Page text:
Jones, at the battle of Bhogowallah, 17th, and Nugeena, 21st April; Bareilly, 5th and 6th May; and Mohurpore, 25th May,
1858.”

On the 30th of April, 1858, Lieutenant Dougal was posted to the 53rd B.N.I., his old regiment, the 49th B.N.I. having been
disbanded.  Robert, however, continued to “do duty” with the 17th Punjab Infantry.  “Doing duty” was a common event for
HEIC officers at this time and effectively meant that Robert was carried on the books of the 53rd B.N.I. for pay and
promotion purposes while otherwise serving as an officer with the 17th Punjab Infantry in a different location.

For his services during the Indian Mutiny, Robert Dougal received the Indian Mutiny medal, without clasp, officially named
to him as a Lieutenant in the 17th Punjab Infantry. This was the only campaign medal Robert was to receive during his
military career.  A roll of the Indian Mutiny medals issued to the European officers of the 17th Punjab Infantry can be
found  
here.

Robert Dougal is shown in
The Quarter Army List of Her Majesty’s British Forces on the Bengal Establishment, Calcutta,
July, 1859, as a Lieutenant in the 53rd Regiment of Native Infantry, but doing duty with the 17th Punjab Infantry at
Bareilly.

According to the
London Gazette of July 18, 1862, the Queen was pleased to permit Lieutenant Robert Dougal, late of the
53rd B.N.I., to resign his commission in the Indian Army.  As Robert was shown in the 1861 Census of Scotland as residing
with his father’s widow, Marion Dougal, at Keir, Dumfriesshire, it appears that Robert returned to Scotland on furlough and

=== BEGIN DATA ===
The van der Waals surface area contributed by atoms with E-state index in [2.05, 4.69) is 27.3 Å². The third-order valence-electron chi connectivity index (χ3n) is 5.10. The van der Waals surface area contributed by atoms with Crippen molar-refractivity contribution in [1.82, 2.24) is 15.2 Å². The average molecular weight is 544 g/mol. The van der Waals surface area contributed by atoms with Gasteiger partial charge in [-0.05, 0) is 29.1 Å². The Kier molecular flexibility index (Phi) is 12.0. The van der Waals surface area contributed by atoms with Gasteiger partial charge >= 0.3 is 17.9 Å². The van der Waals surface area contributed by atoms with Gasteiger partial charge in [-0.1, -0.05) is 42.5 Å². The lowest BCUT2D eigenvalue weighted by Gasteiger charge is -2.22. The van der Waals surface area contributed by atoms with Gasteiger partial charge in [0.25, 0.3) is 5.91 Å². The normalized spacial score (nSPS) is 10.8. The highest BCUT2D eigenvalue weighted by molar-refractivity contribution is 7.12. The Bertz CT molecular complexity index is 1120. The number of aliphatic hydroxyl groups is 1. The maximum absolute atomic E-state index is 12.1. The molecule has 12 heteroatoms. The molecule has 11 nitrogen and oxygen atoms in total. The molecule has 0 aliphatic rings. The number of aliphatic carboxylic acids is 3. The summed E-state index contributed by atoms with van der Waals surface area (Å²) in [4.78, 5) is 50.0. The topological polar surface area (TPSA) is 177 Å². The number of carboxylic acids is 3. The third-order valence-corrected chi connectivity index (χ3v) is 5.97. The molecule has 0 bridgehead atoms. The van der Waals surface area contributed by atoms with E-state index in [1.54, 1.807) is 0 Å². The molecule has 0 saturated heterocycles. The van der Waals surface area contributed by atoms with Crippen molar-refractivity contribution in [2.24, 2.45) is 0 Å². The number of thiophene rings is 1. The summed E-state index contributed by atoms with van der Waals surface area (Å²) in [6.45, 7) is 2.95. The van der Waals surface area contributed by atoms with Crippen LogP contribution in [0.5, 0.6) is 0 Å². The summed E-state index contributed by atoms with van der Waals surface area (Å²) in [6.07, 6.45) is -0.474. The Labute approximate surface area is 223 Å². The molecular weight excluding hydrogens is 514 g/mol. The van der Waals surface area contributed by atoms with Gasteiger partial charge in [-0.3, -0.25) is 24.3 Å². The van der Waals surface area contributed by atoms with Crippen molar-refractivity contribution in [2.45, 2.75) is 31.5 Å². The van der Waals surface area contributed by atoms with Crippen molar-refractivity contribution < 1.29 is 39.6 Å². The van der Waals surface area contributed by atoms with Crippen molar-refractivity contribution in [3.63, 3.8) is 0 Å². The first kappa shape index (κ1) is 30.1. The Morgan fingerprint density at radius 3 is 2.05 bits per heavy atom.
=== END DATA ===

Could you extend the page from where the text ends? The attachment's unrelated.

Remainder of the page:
then resigned his commission prior to returning to India.  Given his age and the fact that he had only served for a few years,
it is probable that Robert’s resignation was due to health problems, probably as a result of hard campaigning during the
Indian Mutiny.

On the 25th of July, 1862, Robert was commissioned a Captain in the Dumfries, Roxburgh, Selkirk and Kirkcudbright
Militia. (
London Gazette, 5August 1862.)

Robert married Helen Isabella Mitchell on the 30th of June, 1868.  She was then 22 years old and was the daughter of
Duncan Mitchell, a wealth farmer from Buchanan, Stirling.

In the 1871 census of Scotland, Robert and Helen were living with her father and mother in Buchanan.  In the 1881 census,
Helen is shown as living in Luss, Dunbartonshire with her family.  Since Robert is not listed, he must have been outside the
Scotland at the time of the 1871 census.
Robert Dougal died on the 24th
of February, 1886.  At the time
of his death, Robert was
residing at the Woodbine Villa
in Bridge of Allan, a small
village near Stirling. As Bridge
of Allan was a popular Victorian
health spa due to its natural
spring waters, it is possible that
Robert was residing there in an
attempt to deal with the health
problems that necessitated his
early retirement from the
Army.  

Robert was buried in St. Mary’s
churchyard in the nearby village
of Dunblane.

Robert and Helen were not
destined to have children and he
died without issue, survived by
Helen, leaving an estate of over
£5000.
Special thanks to Anne Anderson for the pictures taken at St. Mary's